The plants were so lovely in the window today on a sunny November afternoon. I could not help but grab a camera to capture the moment.
This is ‘Variegata’ hot pepper, a gorgeous and edible heirloom variety that has got a lot of play on the site recently. I grew it from seed for the first time back in the spring and it has become an unexpected favourite this year. The colours and shapes are so gorgeous, I find myself pointing the camera in its direction time and again. I brought it indoors before the frost kicked in and it has since continued to put out fruit. These will turn bright red when mature.
These are the flowering stems of two sundews: One the left Drosera aliciae and on the right, Drosera capensis.
This is one of two pencil cacti (aka Mistletoe Cactus) I have hanging in a window with indirect light. They are epiphytic jungle cacti which means they need a lot more water and richer soil than the desert cacti most of us are familiar with. This one is a member of the Rhipsalis genus although I have never been able to confirm the species.
Cape Sundew (Drosera capensis)
Guess who bought 3 different sundews and a Pinguicula at The Montreal Botanical Gardens gift shop? I could not resist setting up a quick photo shoot yesterday afternoon before repotting them into nicer containers. Delicate and deadly sundews are my favourite carnivorous plants but are particularly difficult to find for sale here in Canada. In fact the last time I was able to purchase a sundew was on my last trip to this very greenhouse in 2004. At $5.99 a piece I could not resist buying one of each kind they sold.
Venus fly traps, on the other hand are easy to come by, sold as a novelty plants at fall fairs and the impulse sections of home renovation stores but I do not care for them, finding them particularly difficult to keep alive for more than a few months stretch. If you’re going to choose a carnivorous plant to grow on a windowsill I recommend little bitty sundews. I find them to be more forgiving than flytraps and their jewel-like, dew-speckled leaves are a whole lot more interesting too.
Earlier this Fall I wrote about bringing your hot pepper plants indoors for overwintering. I’ve put together a short 2 minute clip showing how I dug up a ‘Variegata’ hot pepper plant from my community garden plot and transplanted it into a pot to spend the next 7 or so months indoors.
There are lots of different ways to over-winter peppers — some take space into consideration and involve pruning the entire plant back and storing in a cooler location, while the method I am using is about enjoying attractive plants as houseplants until they can be put back outdoors in the late spring to begin a new season of pepper production. By my method your plant isn’t likely to produce fruit during the cold months but should produce lots of pretty foliage to look at.
Here are a few extra tips:
- Soil: When transplanting from and in-ground garden gently remove as much soil from around the roots as possible and transplant into a container of potting soil. The soil from your garden will become compacted in a pot, eventually smothering the roots and preventing drainage and air circulation.
- Fertilizing: Peppers do not require much in the way of fertilizing. Be very sparing and apply fertilizers that are slightly higher in nitrogen keeping in mind that the goal is to produce healthy leaves, not bare fruit. I think a sprinkling of vermicompost at transplant time is just enough. Anything too high in nitrogen will enourage a lot of leggy, tender growth, just the kind of foliage aphids are most attracted to.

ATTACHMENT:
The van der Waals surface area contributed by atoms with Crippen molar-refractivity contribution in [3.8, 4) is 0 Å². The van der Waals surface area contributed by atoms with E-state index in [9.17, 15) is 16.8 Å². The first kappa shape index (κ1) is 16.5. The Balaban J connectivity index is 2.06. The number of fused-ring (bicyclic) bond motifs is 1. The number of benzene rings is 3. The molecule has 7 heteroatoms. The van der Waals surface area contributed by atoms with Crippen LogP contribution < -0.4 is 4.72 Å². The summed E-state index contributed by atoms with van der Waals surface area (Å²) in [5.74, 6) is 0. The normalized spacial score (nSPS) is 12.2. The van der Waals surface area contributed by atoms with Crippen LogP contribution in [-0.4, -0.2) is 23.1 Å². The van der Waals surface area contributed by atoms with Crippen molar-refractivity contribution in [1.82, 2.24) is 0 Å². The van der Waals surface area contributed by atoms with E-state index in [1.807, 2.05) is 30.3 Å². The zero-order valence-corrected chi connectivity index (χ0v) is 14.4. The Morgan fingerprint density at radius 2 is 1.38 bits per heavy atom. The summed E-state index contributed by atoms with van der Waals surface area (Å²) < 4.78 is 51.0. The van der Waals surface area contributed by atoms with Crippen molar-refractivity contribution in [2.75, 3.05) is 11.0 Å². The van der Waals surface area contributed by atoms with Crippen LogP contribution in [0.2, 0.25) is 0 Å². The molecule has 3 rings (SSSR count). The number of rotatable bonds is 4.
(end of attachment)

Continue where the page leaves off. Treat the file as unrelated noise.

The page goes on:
- Pests: And while we’re on the subject of aphids, chances are you will get a few or a lot this winter. A good spray in the shower or kitchen sink is the best chemical-free way to get them off your plant for good. So is keeping your plant as healthy as possible.
- Peppers like sun and warmth: Keep your plant in the sunniest window you’ve got. If the windowsill gets too cold and drafty move your plant as far away as possible while still providing optimum light. If that’s not enough try setting them underneath grow lights. You can also try setting your pepper’s pot on a crocheted windowsill cozy or pot coaster. Heating mats are great too but I usually wait to bust mine out until closer to the start of the growing season, otherwise the warmth prompts the plant to get active before the light is bright enough to sustain that level of activity.
- Peppers Prefer a Bit of Drought: Water less often then you would outdoors — with less drying heat and light your plant will require less moisture. Peppers like a bit of drought so test the soil with your finger first to see that it has dried out slightly before giving it a drink.
- Shock: Some leaves will turn yellow and drop off shortly after transplanting or bringing indoors. This is quite normal. If this continues, prune back bare branches and remove any remaining fruit and flowers so your plant can concentrate on producing foliage, not reproducing. You should see some fresh leaves spring up in the coming weeks. I’ve had peppers that looked to be on their last legs come back strong as soon as the warmth and sun came back in the spring. Give your plants some time, it will be worth it for that early season bumper crop. Of course some plants just don’t overwinter well, period. Give it a go, if it doesn’t work out chalk it up to experimentation and move on.
Look what my spouse brought home for me yesterday as a gift for being sick. If this is what I get for being sick what do I get for being a fully-functioning, productive member of society? Actually being sick was a nice excuse to lay in bed watching Wonder Woman reruns and re-reading back issues of Bitch Magazine until today, the forth day, which just happens to be one day too long. I am both exhausted and bored out of my skull. Those last days of summer are passing me by while I sleep all day, wallowing in my own unshowered filth.